The Rio Grande silvery minnow was historically one of the most abundant species of fish in the Rio Grande watershed system, occurring from Espanola, New Mexico, to the Gulf of Mexico. See Final Rule to List the Rio Grande Silvery Minnow as an Endangered Species, 59 Fed. Reg. 36, 988 (July 20, 1994). By 1994, however, the Rio Grande silvery minnow was only found in the Middle Rio Grande, from Cochiti Dam downstream to the headwaters of Elephant Butte Reservoir, New Mexico, or about five percent of the minnow's historic range. Id. According to the FWS, threats to the minnow include dewatering; channelization and regulation of river flow to provide water for irrigation; diminished water quality caused by municipal, industrial, and agricultural discharges; and competition with non-native fish species. Id. On July 20, 1994, the FWS listed the Rio Grande silvery minnow as endangered under the ESA. Id.

         The southwestern willow flycatcher is a small bird, approximately 15 cm long, that breeds in several southwestern states, including New Mexico. See Final Rule Determining Endangered Status for the Southwestern Willow Flycatcher, 60 Fed. Reg. 10, 694 (Feb. 27, 1995). Within the Southwest, the flycatcher is restricted to dense riparian associations of willow, cottonwood, buttonbush, and other deciduous shrubs and trees. Id. This habitat, already historically rare, is becoming even more scarce due to brood parasitism and lack of protective regulations. Id. In 1995, the FWS listed the southwestern willow flycatcher as endangered under the ESA. Id.

         On June 16, 2015, WildEarth Guardians filed its Third Amended Complaint pursuant to the citizen-suit provision of the ESA, 16 U.S.C. § 1540(g), against the U.S. Army Corps of Engineers and the U.S. Bureau of Reclamation, alleging that the Defendants' Middle Rio Grande operations violated the ESA with respect to the Rio Grande silvery minnow and the southwestern willow flycatcher. (Doc. 66 at 34-37.) The U.S. Army Corps of Engineers (Corps) is a federal agency within the Department of the Army that maintains and operates the Abiquiu, Cochiti, Galisteo, and Jemez Canyon dams pursuant to the Middle Rio Grande Project. (Doc. 66 at 5-6.) The U.S. Bureau of Reclamation (Reclamation) is a federal agency within the Department of the Interior that manages water rights and diversion structures on the Middle Rio Grande. (Doc. 66 at 5.)

         On March 1, 2017, WildEarth Guardians voluntarily dismissed all of its remaining claims against Reclamation. Presently, WildEarth Guardians has three remaining claims against the Corps: (1) WildEarth Guardians' “Fifth Claim for Relief, ” which alleges that the Corps' Middle Rio Grande operations violate the substantive provisions of Section 7(a)(2) by jeopardizing listed species and adversely affecting the species' critical habitats; (2) WildEarth Guardians' “Sixth Claim for Relief, ” which alleges that the Corps' decision to terminate consultation with the FWS regarding its Middle Rio Grande operations violates the procedural requirements of Section 7(a)(2); and (3) WildEarth Guardians' “Seventh Claim for Relief, ” which alleges that the Corps' Middle Rio Grande operations have caused and continue to cause incidental taking of Rio Grande silvery minnows, in violation of Section 9 of the ESA. (See Doc. 66 at 36-37.)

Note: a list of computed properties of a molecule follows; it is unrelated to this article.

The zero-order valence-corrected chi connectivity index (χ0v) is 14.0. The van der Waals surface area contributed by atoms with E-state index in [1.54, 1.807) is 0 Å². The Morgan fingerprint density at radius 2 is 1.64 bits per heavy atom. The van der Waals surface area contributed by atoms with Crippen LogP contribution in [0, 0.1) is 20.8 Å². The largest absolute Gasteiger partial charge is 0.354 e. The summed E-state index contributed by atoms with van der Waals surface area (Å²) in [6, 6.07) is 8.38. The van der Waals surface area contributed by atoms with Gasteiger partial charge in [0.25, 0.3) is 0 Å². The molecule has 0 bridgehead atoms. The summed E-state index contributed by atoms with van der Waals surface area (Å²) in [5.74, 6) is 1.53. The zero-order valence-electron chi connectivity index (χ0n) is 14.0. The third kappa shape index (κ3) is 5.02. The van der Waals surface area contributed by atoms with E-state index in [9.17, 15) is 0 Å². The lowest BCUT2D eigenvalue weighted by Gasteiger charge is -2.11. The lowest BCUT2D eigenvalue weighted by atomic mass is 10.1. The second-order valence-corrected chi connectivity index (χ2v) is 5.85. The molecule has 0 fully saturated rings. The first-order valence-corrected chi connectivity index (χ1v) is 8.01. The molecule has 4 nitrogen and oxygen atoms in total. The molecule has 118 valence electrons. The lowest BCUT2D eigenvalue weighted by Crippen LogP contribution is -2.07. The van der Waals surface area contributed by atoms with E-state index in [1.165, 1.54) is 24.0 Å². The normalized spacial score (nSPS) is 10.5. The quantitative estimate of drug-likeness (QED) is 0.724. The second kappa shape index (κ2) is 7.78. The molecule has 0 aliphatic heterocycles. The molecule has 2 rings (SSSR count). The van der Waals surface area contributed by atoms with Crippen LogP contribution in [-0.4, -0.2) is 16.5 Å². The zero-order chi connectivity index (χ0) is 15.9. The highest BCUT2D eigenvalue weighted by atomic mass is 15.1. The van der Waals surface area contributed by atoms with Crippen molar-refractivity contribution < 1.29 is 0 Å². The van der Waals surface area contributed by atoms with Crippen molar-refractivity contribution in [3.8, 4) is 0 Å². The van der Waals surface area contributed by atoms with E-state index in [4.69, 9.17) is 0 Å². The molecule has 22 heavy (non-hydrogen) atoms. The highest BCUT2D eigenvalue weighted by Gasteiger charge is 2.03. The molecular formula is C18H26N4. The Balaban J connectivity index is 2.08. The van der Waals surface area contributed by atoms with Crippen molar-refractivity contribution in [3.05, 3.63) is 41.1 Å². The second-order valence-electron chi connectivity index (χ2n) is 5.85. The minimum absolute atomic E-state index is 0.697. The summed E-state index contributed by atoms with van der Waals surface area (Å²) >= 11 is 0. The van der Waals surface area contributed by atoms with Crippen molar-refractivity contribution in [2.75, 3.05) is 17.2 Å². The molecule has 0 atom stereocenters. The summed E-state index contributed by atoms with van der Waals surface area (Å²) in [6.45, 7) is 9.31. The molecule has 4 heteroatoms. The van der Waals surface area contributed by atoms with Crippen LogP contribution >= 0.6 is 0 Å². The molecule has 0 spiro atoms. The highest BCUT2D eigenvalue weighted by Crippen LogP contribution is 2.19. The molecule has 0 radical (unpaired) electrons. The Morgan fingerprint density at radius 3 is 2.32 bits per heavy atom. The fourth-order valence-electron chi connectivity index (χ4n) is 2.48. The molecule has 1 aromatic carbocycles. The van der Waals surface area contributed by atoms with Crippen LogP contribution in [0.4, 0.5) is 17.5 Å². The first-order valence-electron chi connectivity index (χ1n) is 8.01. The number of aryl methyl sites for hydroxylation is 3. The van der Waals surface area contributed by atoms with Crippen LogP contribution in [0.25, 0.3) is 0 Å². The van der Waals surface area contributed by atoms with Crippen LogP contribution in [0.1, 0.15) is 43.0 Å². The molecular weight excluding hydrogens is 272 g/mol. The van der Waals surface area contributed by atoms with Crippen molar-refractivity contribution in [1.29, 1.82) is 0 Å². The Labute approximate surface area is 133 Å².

On December 1, 2015, the Corps compiled, certified, and lodged the Administrative Record (record). (Doc. 72.) WildEarth Guardians now asks the Court to add additional documents, totaling more than 4, 300 pages, to the record.

         II. STANDARD

         District courts process reviews of agency action as appeals. See Olenhouse v. Commodity Credit Corp., 42 F.3d 1560, 1580 (10th Cir. 1994). Since the review is treated as an appeal, the Court is not an independent decision maker, and it must not substitute its judgment for that of the agency, even if it might have decided matters differently. See Am. Mining Cong. v. Thomas, 772 F.2d 617, 626 (10th Cir. 1985). As a result, the Court may not create its own record and make findings de novo, but must instead review agency action under the narrow and deferential arbitrary and capricious standard. See Camp v. Pitts, 411 U.S. 138, 142 (1973). Under the arbitrary and capricious standard, a district court reviews an agency action to determine if it was “arbitrary, capricious, an abuse of discretion, or otherwise not in accordance with law.” Bar MK Ranches v. Yuetter, 994 F.3d 735, 739 (10th Cir. 1993) (citing 5 U.S.C. § 706(2)(A)). The Court's review must be searching and careful, but the ultimate standard of review is a narrow one. Custer Cty. Action Ass'n v. Garvey, 256 F.3d 1024, 1029-30 (10th Cir. 2001).

         When conducting its arbitrary and capricious review, courts normally restrict their review to the record compiled by the agency. Citizens for Alternatives to Radioactive Dumping v. U.S. Dep't. of Energy, 485 F.3d 1091, 1096 (10th Cir. 2007) (citing Lee v. U.S. Air Force, 354 F.3d 1229, 1242 (10th Cir. 2004)). Though “an agency may not unilaterally determine what constitutes the Administrative Record, ” the agency's designation of the Administrative Record is entitled to a presumption of administrative regularity. Bar MK Ranches, 994 F.3d at 739-40. Only in “extremely limited circumstances” does a court consider evidence outside the administrative record. Citizens For Alternatives, 485 F.3d at 1096. For example, a court may supplement ...